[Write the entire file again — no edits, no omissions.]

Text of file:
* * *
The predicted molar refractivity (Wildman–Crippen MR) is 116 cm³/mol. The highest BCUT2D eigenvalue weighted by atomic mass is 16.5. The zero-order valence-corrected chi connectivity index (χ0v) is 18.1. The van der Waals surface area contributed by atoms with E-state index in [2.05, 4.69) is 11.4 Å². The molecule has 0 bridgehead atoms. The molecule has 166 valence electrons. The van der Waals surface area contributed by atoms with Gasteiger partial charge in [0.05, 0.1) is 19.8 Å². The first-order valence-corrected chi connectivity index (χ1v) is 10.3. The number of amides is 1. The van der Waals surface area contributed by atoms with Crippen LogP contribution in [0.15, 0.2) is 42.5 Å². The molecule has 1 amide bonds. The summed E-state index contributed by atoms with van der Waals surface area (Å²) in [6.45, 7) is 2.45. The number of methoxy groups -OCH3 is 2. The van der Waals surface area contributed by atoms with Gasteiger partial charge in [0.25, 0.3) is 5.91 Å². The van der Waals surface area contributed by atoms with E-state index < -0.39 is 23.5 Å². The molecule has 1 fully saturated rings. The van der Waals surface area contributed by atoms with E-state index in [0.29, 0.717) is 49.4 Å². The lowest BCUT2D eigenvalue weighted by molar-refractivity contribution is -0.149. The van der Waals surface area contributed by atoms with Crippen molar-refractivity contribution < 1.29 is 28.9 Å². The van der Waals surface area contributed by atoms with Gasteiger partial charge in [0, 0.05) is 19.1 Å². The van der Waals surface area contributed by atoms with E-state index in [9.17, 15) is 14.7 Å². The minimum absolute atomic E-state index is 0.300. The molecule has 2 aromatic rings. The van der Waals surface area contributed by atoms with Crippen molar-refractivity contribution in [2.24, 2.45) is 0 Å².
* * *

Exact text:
The predicted molar refractivity (Wildman–Crippen MR) is 116 cm³/mol. The highest BCUT2D eigenvalue weighted by atomic mass is 16.5. The zero-order valence-corrected chi connectivity index (χ0v) is 18.1. The van der Waals surface area contributed by atoms with E-state index in [2.05, 4.69) is 11.4 Å². The molecule has 0 bridgehead atoms. The molecule has 166 valence electrons. The van der Waals surface area contributed by atoms with Gasteiger partial charge in [0.05, 0.1) is 19.8 Å². The first-order valence-corrected chi connectivity index (χ1v) is 10.3. The number of amides is 1. The van der Waals surface area contributed by atoms with Crippen LogP contribution in [0.15, 0.2) is 42.5 Å². The molecule has 1 amide bonds. The summed E-state index contributed by atoms with van der Waals surface area (Å²) in [6.45, 7) is 2.45. The number of methoxy groups -OCH3 is 2. The van der Waals surface area contributed by atoms with Gasteiger partial charge in [0.25, 0.3) is 5.91 Å². The van der Waals surface area contributed by atoms with E-state index < -0.39 is 23.5 Å². The molecule has 1 fully saturated rings. The van der Waals surface area contributed by atoms with E-state index in [0.29, 0.717) is 49.4 Å². The lowest BCUT2D eigenvalue weighted by molar-refractivity contribution is -0.149. The van der Waals surface area contributed by atoms with Crippen molar-refractivity contribution < 1.29 is 28.9 Å². The van der Waals surface area contributed by atoms with Gasteiger partial charge in [0, 0.05) is 19.1 Å². The van der Waals surface area contributed by atoms with E-state index in [9.17, 15) is 14.7 Å². The minimum absolute atomic E-state index is 0.300. The molecule has 2 aromatic rings. The van der Waals surface area contributed by atoms with Crippen molar-refractivity contribution in [2.24, 2.45) is 0 Å².